Christmas for many sectors means an influx of temporary workers. But to what degree should the employer brand be considered if the temps will be on their way in a matter of weeks? Georgina Fuller reports.
Organisations employing seasonal workers will already have welcomed a new batch of staff to help them oversee the busy Christmas period. As office parties and shopping frenzies gain momentum, it is arguably even more important to make your temporary staff brand ambassadors during such a busy time. But what are companies doing to promote their employer brand within this group, and how can HR professionals help raise their company’s profile among temporary staff?
Legal Q&A: Are “zero-hours contracts” an alternative to the use of agency workers?
In a recent survey on employment trends, the CBI reported that the increased costs and complexity brought about by the Agency Workers Regulations 2010 have resulted in more than half of companies reducing their use of agency workers and one in 12 stopping using agency workers altogether. Employment lawyer Julia Williams looks at “zero-hours contracts” as a potential alternative to the use of agency workers.
It’s about giving all staff a positive employee experience which is clearly aligned to the company brand and objectives, according to Brett Minchington, chairman/CEO of consultancy Employer Brand International: “Over the past five years, companies have evolved their people focus from employee satisfaction to employee engagement. In 2013, it will be about ’employee experience’.”
Employers need to ensure that their entire employee “lifecycle”, from pre-hire to retire, is aligned with the corporate and consumer brand.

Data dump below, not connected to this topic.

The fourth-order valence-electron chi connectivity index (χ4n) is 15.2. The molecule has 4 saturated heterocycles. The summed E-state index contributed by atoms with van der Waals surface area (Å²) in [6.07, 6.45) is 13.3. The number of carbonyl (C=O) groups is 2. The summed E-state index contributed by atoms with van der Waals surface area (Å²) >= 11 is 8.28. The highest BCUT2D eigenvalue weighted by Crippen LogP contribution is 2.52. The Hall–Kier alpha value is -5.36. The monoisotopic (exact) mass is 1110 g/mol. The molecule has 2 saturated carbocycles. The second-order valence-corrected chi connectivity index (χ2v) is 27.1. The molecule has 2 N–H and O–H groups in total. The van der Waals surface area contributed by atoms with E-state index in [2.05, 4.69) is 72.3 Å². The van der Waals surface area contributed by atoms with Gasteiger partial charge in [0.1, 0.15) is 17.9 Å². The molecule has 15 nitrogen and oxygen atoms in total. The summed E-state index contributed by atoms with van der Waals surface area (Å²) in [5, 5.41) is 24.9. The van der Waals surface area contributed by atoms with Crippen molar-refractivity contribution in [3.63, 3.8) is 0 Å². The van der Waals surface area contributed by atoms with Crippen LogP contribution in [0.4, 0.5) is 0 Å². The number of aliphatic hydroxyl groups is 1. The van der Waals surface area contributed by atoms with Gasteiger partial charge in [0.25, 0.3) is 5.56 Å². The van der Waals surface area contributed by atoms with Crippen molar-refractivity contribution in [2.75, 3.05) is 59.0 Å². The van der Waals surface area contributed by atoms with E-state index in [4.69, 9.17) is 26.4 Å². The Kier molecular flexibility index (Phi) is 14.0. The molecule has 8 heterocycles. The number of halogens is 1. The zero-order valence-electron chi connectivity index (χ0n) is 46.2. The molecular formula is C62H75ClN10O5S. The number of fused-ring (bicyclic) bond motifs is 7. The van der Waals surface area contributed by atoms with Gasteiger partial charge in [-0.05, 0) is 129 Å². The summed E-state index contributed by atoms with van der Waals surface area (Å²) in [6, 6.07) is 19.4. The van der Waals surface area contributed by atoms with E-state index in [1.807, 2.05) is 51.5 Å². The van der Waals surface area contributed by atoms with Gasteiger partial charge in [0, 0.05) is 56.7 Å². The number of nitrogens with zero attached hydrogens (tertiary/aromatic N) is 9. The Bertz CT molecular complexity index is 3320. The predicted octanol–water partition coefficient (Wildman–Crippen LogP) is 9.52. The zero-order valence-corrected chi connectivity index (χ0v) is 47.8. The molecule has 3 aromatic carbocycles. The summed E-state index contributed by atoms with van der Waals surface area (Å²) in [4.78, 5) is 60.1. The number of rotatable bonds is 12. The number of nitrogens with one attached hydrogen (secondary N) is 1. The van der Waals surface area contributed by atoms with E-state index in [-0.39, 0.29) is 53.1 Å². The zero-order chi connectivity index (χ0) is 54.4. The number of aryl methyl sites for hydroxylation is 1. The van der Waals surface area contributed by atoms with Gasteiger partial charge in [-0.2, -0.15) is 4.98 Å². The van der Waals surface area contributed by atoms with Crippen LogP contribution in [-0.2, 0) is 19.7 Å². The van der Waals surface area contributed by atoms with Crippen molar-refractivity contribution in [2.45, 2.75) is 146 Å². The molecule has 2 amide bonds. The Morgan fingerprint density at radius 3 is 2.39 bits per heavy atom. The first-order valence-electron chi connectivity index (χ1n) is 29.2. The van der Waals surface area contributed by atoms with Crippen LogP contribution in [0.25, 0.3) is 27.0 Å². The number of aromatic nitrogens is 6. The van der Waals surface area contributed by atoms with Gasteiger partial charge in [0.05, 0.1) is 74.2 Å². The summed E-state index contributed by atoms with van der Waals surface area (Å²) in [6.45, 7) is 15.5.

“For companies such as Starbucks, McDonald’s, Tesco and Hilton Hotels, an effective seasonal worker strategy is a key driver of their employer brand due to the large volume of hires these organisations recruit annually,” Minchington says. “If the employer brand strategy is not aligned with the overall business strategy, it will have a major impact on the bottom line.”
Organisations need to provide an environment where employees can “bring the brand to life” through customer-focused policies and by training staff on how to deliver what Minchington describes as “the brand promise”. This should be supported by up-to-date feedback and internal and external market insights about what people think of the company and the brand as a whole.
“Where companies fall down is relying on insights that are out of date and no longer relevant to the target audience,” Minchington adds.
Major retailers, such as John Lewis, recognise that the line between customer and employee has become increasingly blurred and that the two are intrinsically linked. John Lewis tries not to differentiate between permanent staff (known as partners) and temporary workers, as all are potential customers.
Carole Donaldson, recruitment manager at John Lewis, explains: “We constantly look at how the customer and employer brand can support each other to promote John Lewis both as an employer of choice and a great place to shop. We are keenly aware that candidates are potential advocates for us and, more importantly, our customers.”
While the application and recruitment process is the same for both seasonal temps and permanent partners at John Lewis, seasonal workers are given a more streamlined induction process as certain elements, such as benefits, are not applicable to them, explains Donaldson: “We recruit for temporary staff and permanent recruits in an identical way as we are after the same skills and awareness of customer needs from all our staff, permanent or temporary. We also recognise that a number of candidates who start as temps may well become permanent partners at some point in the future.”